With a few exceptions, buying bank shares is currently associated with buffoonery in the west after the banks brought us the credit crunch and deepest recession since 19twendia waru (the year we sold potatoes). With hindsight, what has happened in the last 18months should not have come as much of a surprise. That banks don't fail more often is a miracle given the role they play in economies. Banks in essence bear an economy's risk. And because, of this owning a bank's share is a handy way of keeping tabs on an economy's direction.
A conventional bank borrows for short-term and lends for the long-term. When you deposit money in the bank or your employer/contractor pays your salary into your account , a large proportion of it will have left the account by the end of the month. Now a bank working on the old assumption that only 10% of its account holders will access their deposits on daily basis, lends the other 90%. It can lend to credit card holders thus matching monthly spending patterns. More importantly for the economy, it can lend for much longer periods than a month to house buyers, businesses and even to govas. This phenomena of taking short-term deposits and using the same to lend long-term is known as maturity mismatch or transformation.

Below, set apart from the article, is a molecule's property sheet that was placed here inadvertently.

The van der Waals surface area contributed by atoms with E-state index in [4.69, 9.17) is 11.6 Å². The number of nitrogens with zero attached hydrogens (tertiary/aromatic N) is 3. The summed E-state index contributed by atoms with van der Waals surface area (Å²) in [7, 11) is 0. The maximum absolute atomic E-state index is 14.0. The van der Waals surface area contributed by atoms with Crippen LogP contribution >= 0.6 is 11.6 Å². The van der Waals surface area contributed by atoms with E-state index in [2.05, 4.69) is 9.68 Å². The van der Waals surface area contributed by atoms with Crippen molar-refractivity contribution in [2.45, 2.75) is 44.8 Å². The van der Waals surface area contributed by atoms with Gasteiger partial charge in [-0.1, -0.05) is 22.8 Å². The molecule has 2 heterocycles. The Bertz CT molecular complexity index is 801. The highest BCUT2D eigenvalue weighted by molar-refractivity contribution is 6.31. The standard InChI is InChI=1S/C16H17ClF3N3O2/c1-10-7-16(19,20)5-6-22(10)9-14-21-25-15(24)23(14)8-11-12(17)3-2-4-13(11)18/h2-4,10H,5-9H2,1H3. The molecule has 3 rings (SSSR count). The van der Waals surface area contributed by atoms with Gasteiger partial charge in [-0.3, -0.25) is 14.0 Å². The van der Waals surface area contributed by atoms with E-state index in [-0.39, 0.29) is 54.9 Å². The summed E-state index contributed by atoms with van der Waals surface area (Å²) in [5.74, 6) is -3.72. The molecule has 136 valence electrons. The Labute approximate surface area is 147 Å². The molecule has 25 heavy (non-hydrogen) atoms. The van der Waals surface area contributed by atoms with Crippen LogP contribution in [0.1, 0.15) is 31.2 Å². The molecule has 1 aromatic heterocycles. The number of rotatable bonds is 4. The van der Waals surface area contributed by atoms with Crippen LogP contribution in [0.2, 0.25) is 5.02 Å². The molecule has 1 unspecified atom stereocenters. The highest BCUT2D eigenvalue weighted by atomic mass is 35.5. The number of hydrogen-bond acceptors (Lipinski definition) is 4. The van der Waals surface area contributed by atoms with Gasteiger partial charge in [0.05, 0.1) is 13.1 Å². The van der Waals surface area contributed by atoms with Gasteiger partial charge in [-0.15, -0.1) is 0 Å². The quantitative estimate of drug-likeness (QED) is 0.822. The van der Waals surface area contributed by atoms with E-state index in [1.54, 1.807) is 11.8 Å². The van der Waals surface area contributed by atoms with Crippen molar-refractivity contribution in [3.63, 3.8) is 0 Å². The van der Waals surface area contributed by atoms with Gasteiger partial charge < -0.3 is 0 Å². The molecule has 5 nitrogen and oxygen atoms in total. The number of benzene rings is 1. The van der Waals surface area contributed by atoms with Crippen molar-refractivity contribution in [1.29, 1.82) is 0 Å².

Even if banks didn't do anything but be conventional, this would make them dangerous and risky.